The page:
State environmental planners warn that because gas is a major contributor to climate change it is going to get phased out eventually. It is a waste, they say, for New York to keep sinking more money into the gas infrastructure that would be needed to keep servicing gas appliances 20 or 30 years down the road. It would be like investing in Blockbuster Video after the entire world migrated to Netflix. Ortt got the phase-out target date for new gas clothes dryers and stoves wrong by five years. It’s actually 2035.
On the matter of gasoline automobile sales, the plan takes a very deep dive into bureaucratic gobbledygook to get to the answer to that (on page 103). The New York plan is essentially: Adopt California’s new plan to transition to zero emission cars. But when you look at the actual California plan that New York would copy, it does not say: It will be illegal to buy a gasoline-automobile from 2035 onward. What it says is: “It shall be a goal of the State that 100 percent of in-state sales of new passenger cars and trucks will be zero-emission by 2035.”
To be clear, a goal and a prohibition on the sale of gasoline cars are not the same thing. I might have a goal to lose five pounds by summer, but if I come up short that doesn’t mean I stop eating. We ought to have ambitious goals that would let us drive to our jobs without making climate change an even worse crisis for our children to deal with. But the transition is big and it is complicated, so the path has to be practical as well.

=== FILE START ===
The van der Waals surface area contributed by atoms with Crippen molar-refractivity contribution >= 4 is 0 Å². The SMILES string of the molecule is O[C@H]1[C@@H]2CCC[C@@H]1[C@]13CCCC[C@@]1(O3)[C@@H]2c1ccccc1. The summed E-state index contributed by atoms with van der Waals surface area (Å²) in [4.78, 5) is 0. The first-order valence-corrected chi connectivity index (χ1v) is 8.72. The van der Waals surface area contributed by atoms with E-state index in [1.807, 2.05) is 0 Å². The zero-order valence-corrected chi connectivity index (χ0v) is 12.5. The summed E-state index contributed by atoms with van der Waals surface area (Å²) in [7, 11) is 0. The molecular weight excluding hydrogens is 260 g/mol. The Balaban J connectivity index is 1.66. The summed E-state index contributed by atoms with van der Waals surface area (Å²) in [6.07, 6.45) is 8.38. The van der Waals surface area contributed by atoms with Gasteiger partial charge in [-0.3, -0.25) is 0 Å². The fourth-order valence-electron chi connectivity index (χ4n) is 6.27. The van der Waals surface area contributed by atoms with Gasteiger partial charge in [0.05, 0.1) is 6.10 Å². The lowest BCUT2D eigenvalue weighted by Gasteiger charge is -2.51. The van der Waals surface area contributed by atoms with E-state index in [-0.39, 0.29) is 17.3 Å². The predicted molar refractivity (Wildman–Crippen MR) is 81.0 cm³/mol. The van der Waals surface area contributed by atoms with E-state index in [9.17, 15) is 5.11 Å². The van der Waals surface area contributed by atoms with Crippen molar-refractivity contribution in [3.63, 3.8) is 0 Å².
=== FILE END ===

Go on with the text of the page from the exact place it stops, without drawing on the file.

If you are part of that small minority in the United States that doesn’t believe climate change is real (or don’t care about it because you expect to be dead by the time things get really bad) then none of this make any sense. But if you do believe in the science of climate change and do worry about the future we are handing our children, then making the transition away from fossil fuels is really important, but also not a simple thing.
It’s easy to toss out one-line warnings on a post card and make people feel like state bureaucrats are coming for our furnaces. It is harder to bring forward the facts in a more complete way, free of all the bureaucratic jargon. What we need to do, as citizens, is look closer at what is actually being proposed, call out what doesn’t make sense for our communities, and offer up smarter alternatives. This is the homework of democracy.
If Senator Ortt is sincere in his desire to help us make our voices heard, a more effective thing to do would be to bring some of the state officials who helped put the plan together here to Lockport, to present that plan to the community — in plain language. These issues are important. They should not be buried under indecipherable gibberish or just turned into political fodder. What we need from our state leaders is real information, and an informed and thoughtful discussion about the way forward.
Jim Shultz is the founder and executive director of the Democracy Center and a father and grandfather in Lockport. He can be emailed at firstname.lastname@example.org.
I am writing in response to your commentary in the Niagara Gazette titled “Is New York State coming after our furnaces?”. I wanted to point out that I agree with Ortt’s conclusion: “Well intended as it might be, this Plan could mean even higher energy and consumer costs for you.”